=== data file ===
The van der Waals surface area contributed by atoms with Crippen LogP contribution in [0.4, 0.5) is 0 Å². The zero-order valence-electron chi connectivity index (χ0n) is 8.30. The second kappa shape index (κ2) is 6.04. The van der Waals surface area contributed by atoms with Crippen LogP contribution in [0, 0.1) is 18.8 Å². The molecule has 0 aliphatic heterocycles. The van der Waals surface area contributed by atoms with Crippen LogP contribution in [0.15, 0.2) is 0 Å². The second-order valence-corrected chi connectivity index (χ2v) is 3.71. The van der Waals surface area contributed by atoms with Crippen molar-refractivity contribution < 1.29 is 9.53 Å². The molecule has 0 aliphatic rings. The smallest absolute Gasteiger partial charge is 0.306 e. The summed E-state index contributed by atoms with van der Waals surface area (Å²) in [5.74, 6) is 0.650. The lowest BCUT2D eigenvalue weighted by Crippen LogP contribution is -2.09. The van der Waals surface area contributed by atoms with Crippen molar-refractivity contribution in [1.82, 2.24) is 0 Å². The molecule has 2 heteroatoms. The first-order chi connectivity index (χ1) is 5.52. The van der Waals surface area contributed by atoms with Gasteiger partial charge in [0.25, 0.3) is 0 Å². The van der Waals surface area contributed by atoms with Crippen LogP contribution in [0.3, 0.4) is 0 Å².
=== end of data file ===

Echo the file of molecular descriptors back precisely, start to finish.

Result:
The van der Waals surface area contributed by atoms with Crippen LogP contribution in [0.4, 0.5) is 0 Å². The zero-order valence-electron chi connectivity index (χ0n) is 8.30. The second kappa shape index (κ2) is 6.04. The van der Waals surface area contributed by atoms with Crippen LogP contribution in [0, 0.1) is 18.8 Å². The molecule has 0 aliphatic heterocycles. The van der Waals surface area contributed by atoms with Crippen LogP contribution in [0.15, 0.2) is 0 Å². The second-order valence-corrected chi connectivity index (χ2v) is 3.71. The van der Waals surface area contributed by atoms with Crippen molar-refractivity contribution < 1.29 is 9.53 Å². The molecule has 0 aliphatic rings. The smallest absolute Gasteiger partial charge is 0.306 e. The summed E-state index contributed by atoms with van der Waals surface area (Å²) in [5.74, 6) is 0.650. The lowest BCUT2D eigenvalue weighted by Crippen LogP contribution is -2.09. The van der Waals surface area contributed by atoms with Crippen molar-refractivity contribution in [1.82, 2.24) is 0 Å². The molecule has 2 heteroatoms. The first-order chi connectivity index (χ1) is 5.52. The van der Waals surface area contributed by atoms with Gasteiger partial charge in [0.25, 0.3) is 0 Å². The van der Waals surface area contributed by atoms with Crippen LogP contribution in [0.3, 0.4) is 0 Å².